There is plenty of doubts when it comes to this Dominican. We cannot be sure where he came from or whether he lived at all. This is because we do not have any sources from his time that confirm his existence. Nor do we have any data on his life other than the account of his martyrdom at the hands of the Cathars in 1260. All known accounts date back to the 17th century.
According to some narratives, Francis is said to have come from Toulouse, where he witnessed the nascent Albigensian heresy. St. Domini, the founder of the Order of Preachers., fought against it. Animated by the same zeal, Francis decided to join the ranks of the brother preachers so that he too would fight for the truth. He became a well-known and experienced preacher, and his piety was expressed by the severe mortifications he undertook for the conversion of heretics; moreover, he prayed day and night for the eradication of heresy. His preaching work, in which he often combated Catharism, led to his appointment as inquisitor of Toulouse and the entire province.
He preached constantly, going from country to country to search for heretics. When he found them, he would judge them according to the church law of the time, and when they continued in error and were unrepentant, he would hand them over to the secular authorities, who would mete out punishment. Eventually, the Cathars decided to kill him and looked for a suitable opportunity to do so. Francis was aware of this, especially since he had been warned against it more than once. However, he continued to tour the area and fight heresy. One day he was ambushed by the Cathars. They led him, as a villain, to their fortress. There they put a crown of thorns on him, which they drove into his head with large sticks. Afterwards, a hail of arrows shot toward him, wounding his body fatally.
Generally, the date of his martyrdom is considered to be March 14, 1260, since it is under this date that he can be found in the Dominican martyrologies. However, we can also find some catalogs of Dominican saints in which he appears under the year 1270, and some also give a different date - February 19. It seems that we cannot be sure as to either the day or year of his death.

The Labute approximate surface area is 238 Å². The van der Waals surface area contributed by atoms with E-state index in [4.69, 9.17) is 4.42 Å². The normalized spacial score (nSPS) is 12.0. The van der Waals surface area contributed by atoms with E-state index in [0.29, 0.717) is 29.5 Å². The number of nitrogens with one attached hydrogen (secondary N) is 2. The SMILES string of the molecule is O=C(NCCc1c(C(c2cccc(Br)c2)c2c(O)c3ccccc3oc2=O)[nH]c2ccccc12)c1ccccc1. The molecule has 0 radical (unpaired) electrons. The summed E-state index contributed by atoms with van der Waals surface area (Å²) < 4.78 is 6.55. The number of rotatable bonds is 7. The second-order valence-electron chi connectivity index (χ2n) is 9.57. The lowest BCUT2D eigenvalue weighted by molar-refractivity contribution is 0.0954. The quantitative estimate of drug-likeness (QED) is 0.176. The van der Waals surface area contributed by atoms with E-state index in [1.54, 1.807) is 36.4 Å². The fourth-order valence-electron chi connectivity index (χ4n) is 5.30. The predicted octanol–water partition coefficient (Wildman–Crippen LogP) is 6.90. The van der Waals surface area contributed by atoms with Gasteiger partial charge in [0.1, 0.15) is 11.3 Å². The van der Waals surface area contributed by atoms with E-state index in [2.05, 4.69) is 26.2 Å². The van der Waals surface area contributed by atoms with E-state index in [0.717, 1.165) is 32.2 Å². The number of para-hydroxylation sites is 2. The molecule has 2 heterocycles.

In a manuscript preserved in the General Archives of the Order of Preachers in Rome, under reference XIV.53, there is a medieval catalog of martyrs in which Francis of Toulouse is listed as "sagatis transfixus et spinis coronartus martir" (martyr pierced by arrows and crowned with thorns). Elsewhere in this manuscript, we read a bit more about his martyrdom: "Frater Franciscus Tholosanus fidem Christi predicando et detendendo ab hereticis captus ab eisdem spinis coronatuis ad instar Salvatoris et sagittis ac telis transverberatus cum palma martyrii ad celestia regna feliciter evolavit pro terrenis celstia pro perituis eterna commutans" (Brother Francis of Toulouse, preaching and defending the faith of Christ, caught by heretics, was crowned with thorns like the Savior and pierced by arrows with the palm of martyrdom flew happily to the heavenly kingdom, exchanging earthly goods for heavenly ones). In 1637, André du Saussay (1589-1675), later Bishop of Toulouse, wrote similarly about him in his Martyrologium Gallicanum: „Frater Franciscus Tolosanus Ordinis FF. Praedicatorum, dum fidem catholicam factis astruit, et verbis propu gnat, ob zelum veritatis et conversionis errantium assiduum studium , ab hæreticis spinis coronatus, et telis confessus, martyrium complevit" [Brother Francis Toulouse of the Order of Friars Preachers, affirming the faith by deeds and proclaiming it by words, driven by zeal for the truth and the constant teaching of the erring, crowned by heretics with thorns and arrows, completed his martyrdom].
Interestingly, the well-known chronicler of the Dominican order and inquisitor, Bernard Gui mentions him in his chronicle in the chapter describing the brothers who suffered for the faith. This may indicate that the figure is not confirmed in 13th century sources and is rather legendary. But as is evident he was present in the later consciousness of both the Catholic Church in France and the Order of St. Dominic. He was never officially elevated to the altars, although many 16th-, 17th- and 18th-century sources mention him as blessed. In his Dni Roczne, Polish Dominican - Michal Siejkowski - writes that he is saintly, and the commemoration of his martyrdom falls on March 14.
As we can see, it was the arrow that became the attribute of this Dominican inquisitor and martyr in the cloisters of the Santo Domingo Monastery in Lima.